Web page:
Shell’s boss has said the firm will “probably” have to reduce its headcount and “resize” parts of the organisation the longer the oil price slump lasts.
The company also said it would defer projects for as long as possible, including in the UK North Sea, but that developments could eventually run the risk of cancellation.
Tens of thousands of jobs are being shed throughout the oil and gas industry due to the collapse in crude prices.
Oil and Gas UK said up to 30,000 jobs could be lost in the sector it represents in the next 12-18 months unless drastic action is taken to support employers.
Chief executive Ben van Beurden said today that Shell was significantly scaling back external recruitment.
Asked about Shell’s full-time workforce, Mr van Beurden said the firm would not have to make forced redundancies to take care of its “cost problem” at “this point in time”.
“Is that going to be the long term as well? Probably not, to be perfectly honest,” he said.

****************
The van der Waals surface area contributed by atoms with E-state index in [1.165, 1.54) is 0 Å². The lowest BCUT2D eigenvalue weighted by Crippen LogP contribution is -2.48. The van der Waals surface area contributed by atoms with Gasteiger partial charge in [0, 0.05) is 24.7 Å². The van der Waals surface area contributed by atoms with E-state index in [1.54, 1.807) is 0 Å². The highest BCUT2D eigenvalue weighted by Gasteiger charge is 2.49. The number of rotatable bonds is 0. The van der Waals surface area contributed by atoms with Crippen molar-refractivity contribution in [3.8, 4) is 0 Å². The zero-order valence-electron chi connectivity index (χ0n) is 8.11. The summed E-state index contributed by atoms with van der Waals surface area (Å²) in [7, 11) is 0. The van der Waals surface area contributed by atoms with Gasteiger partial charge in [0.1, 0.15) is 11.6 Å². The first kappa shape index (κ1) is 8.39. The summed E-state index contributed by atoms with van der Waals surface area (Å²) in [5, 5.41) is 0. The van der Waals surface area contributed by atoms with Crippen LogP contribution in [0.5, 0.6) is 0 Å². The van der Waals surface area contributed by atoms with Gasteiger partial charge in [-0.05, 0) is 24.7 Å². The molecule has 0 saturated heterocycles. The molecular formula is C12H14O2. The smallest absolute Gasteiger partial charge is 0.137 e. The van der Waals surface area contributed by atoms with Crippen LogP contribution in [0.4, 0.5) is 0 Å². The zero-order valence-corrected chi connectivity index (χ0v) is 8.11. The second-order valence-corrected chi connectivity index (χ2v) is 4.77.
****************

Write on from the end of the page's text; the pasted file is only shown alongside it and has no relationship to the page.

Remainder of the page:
“We might have to right size aspects of the portfolio so over time you will probably find we have to look at redundancies, ideally voluntarily.
“We may also be looking at resizing parts of the organisation. That is not going to happen any time soon, if at all this year, but as this goes on it’s inevitable there will be consequences for the way we have our organisation set up.”
Chief financial officer Jessica Uhl said Shell anticipated a “deeper and longer recession”, with commodity prices and demand not recovering until 2022-23.
Mr van Beurden also said current market uncertainty meant there would be “implications” for investment around the world.
Shell has delayed several UK North Sea projects, including its Shearwater-Fulmar gas line re-plumb, and the final investment decisions for its Jackdaw development and the 800 million barrel Cambo field, operated by Siccar Point Energy.
Mr van Beurden said: “Depending on how much deferral we can accommodate, at some point in time it may lead to a cancellation.”
Ms Uhl said the decision to defer the FID for Cambo, north-west of Shetland, showed the environment for capital allocation was “competitive”.
She said the UK North Sea was an important part of Shell’s portfolio and that the firm continued to direct capital to the basin.
Ms Uhl added: “Given the extraordinary circumstances and how we’re trying to manage things, deferring some spend is sometimes easier or better.”